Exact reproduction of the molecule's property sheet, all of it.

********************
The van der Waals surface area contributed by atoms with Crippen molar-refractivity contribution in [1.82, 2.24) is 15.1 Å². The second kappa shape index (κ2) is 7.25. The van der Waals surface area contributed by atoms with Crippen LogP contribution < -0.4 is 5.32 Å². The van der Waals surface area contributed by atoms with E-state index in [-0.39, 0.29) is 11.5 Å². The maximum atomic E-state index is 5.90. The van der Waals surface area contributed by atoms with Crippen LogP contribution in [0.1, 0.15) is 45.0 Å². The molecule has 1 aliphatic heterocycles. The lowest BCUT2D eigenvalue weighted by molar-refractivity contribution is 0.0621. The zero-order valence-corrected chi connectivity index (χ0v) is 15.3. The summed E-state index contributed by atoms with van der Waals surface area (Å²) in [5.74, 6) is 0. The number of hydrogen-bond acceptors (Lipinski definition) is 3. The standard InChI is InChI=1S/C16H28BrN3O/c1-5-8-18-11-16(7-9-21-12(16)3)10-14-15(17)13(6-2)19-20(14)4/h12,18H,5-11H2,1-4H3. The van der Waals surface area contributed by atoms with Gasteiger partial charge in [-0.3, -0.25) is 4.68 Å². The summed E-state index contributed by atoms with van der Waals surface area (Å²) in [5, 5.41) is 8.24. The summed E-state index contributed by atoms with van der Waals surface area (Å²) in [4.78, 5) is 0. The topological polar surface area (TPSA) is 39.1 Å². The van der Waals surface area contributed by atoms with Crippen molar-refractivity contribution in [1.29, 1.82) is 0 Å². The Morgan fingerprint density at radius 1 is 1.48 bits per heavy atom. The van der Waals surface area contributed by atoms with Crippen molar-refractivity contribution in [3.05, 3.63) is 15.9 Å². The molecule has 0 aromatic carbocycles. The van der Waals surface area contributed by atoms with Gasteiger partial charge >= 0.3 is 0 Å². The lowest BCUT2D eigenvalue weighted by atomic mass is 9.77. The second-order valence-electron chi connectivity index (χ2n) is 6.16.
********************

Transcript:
The van der Waals surface area contributed by atoms with Crippen molar-refractivity contribution in [1.82, 2.24) is 15.1 Å². The second kappa shape index (κ2) is 7.25. The van der Waals surface area contributed by atoms with Crippen LogP contribution < -0.4 is 5.32 Å². The van der Waals surface area contributed by atoms with E-state index in [-0.39, 0.29) is 11.5 Å². The maximum atomic E-state index is 5.90. The van der Waals surface area contributed by atoms with Crippen LogP contribution in [0.1, 0.15) is 45.0 Å². The molecule has 1 aliphatic heterocycles. The lowest BCUT2D eigenvalue weighted by molar-refractivity contribution is 0.0621. The zero-order valence-corrected chi connectivity index (χ0v) is 15.3. The summed E-state index contributed by atoms with van der Waals surface area (Å²) in [5.74, 6) is 0. The number of hydrogen-bond acceptors (Lipinski definition) is 3. The standard InChI is InChI=1S/C16H28BrN3O/c1-5-8-18-11-16(7-9-21-12(16)3)10-14-15(17)13(6-2)19-20(14)4/h12,18H,5-11H2,1-4H3. The van der Waals surface area contributed by atoms with Gasteiger partial charge in [-0.3, -0.25) is 4.68 Å². The summed E-state index contributed by atoms with van der Waals surface area (Å²) in [5, 5.41) is 8.24. The summed E-state index contributed by atoms with van der Waals surface area (Å²) in [4.78, 5) is 0. The topological polar surface area (TPSA) is 39.1 Å². The van der Waals surface area contributed by atoms with Crippen molar-refractivity contribution in [1.29, 1.82) is 0 Å². The Morgan fingerprint density at radius 1 is 1.48 bits per heavy atom. The van der Waals surface area contributed by atoms with Crippen molar-refractivity contribution in [3.05, 3.63) is 15.9 Å². The molecule has 0 aromatic carbocycles. The van der Waals surface area contributed by atoms with Gasteiger partial charge >= 0.3 is 0 Å². The lowest BCUT2D eigenvalue weighted by atomic mass is 9.77. The second-order valence-electron chi connectivity index (χ2n) is 6.16.